CLEARWATER, Fla. -- Following weeks of national debate, protests and calls for a federal investigation, the Florida State Attorney’s Office has filed a criminal charge in the fatal Clearwater shooting that sparked debate over whether or not the state's controversial "stand your ground" law should apply.
Michael Drejka, 48, is charged with first-degree manslaughter in the shooting death of Markeis McGlockton, 28, following an argument over a parking space on July 19 outside the Circle A convenience store.
Drejka was booked in the Pinellas County jail, and his bond was set at $100,000.
"I support the State Attorney's decision and will have no further comment as the case continues to work its way through the criminal justice system," Pinellas County Sheriff Bob Gualtieri said in a statement.
The Pinellas County Sheriff's Office had declined to arrest Drejka, saying it was a case covered by Florida's "stand your ground" law. The controversial law allows a person to use deadly force if they think they're about to face, "imminent death or great bodily harm."
Deputies gave the case to the State Attorney's Office, which decided a charge was necessary.
“On behalf of the family of Markeis McGlockton, I commend the office of State Attorney Bernie McCabe for charging Michael Drejka with manslaughter for his cold-blooded actions," Clearwater Attorney Michele Rayner, who represents McGlockton's parents, said. "This is a big step forward in the direction of justice, not only for Markeis’ family but also for society as a whole.”
McGlockton's family also released their own response.
“The announcement that Michael Drejka will be charged with manslaughter provides our family with a small measure of comfort in our time of profound mourning. While this decision cannot bring back our partner, our son, our father, we take solace in knowing our voices are being heard as we work for justice. This man killed Markeis in cold blood, without a second thought about the devastating impact his actions would have on our family, but this charge gives us a measure of hope that the truth will win and justice will prevail in the end.”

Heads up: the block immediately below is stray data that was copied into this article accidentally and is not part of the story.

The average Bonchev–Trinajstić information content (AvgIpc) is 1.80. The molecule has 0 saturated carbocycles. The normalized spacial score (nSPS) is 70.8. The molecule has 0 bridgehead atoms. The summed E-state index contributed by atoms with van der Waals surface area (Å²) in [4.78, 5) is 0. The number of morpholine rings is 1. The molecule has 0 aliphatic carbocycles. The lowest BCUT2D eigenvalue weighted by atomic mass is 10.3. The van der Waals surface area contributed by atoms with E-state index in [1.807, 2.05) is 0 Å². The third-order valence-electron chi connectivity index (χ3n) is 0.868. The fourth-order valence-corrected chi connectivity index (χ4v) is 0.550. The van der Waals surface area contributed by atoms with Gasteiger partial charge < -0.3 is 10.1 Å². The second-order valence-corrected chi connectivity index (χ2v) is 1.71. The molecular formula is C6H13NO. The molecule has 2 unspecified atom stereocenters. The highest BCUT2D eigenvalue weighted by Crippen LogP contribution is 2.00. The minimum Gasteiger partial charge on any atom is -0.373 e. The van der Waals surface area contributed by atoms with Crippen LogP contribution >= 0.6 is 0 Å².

McGlockton’s girlfriend of nine years, Britany Jacobs, watched as the two men confronted each other over the couple parking in a spot reserved for a person with disabilities.
Surveillance video captured the incident, which showed McGlockton pushing Drejka to the ground. About four seconds later, Drejka shot McGlockton once in the chest.
McGlockton stumbled into the convenience store. He died at a hospital 30 minutes later.
"After being slammed to the ground, he felt he was going to be further attacked," Pinellas County Sheriff Bob Gualtieri said during a July 20 news conference. "The Florida Legislature has created a standard that is a largely subjective standard. The person's subjective determination of the circumstance they were in, the fear that they had, is relevant to the determination of whether they were justified in the use of force."
But, prosecutors say McGlockton was turning away when Drejka fired the gun.
"Markeis McGlockton immediately backs up when confronted with the firearm," Pinellas County Detective George Moffett wrote in court documents. "As he backs up to his vehicle, he begins to turn towards the front of the store away from the shooter. As he turns [away] from Michael Drejka, Michael Drejka fires one shot."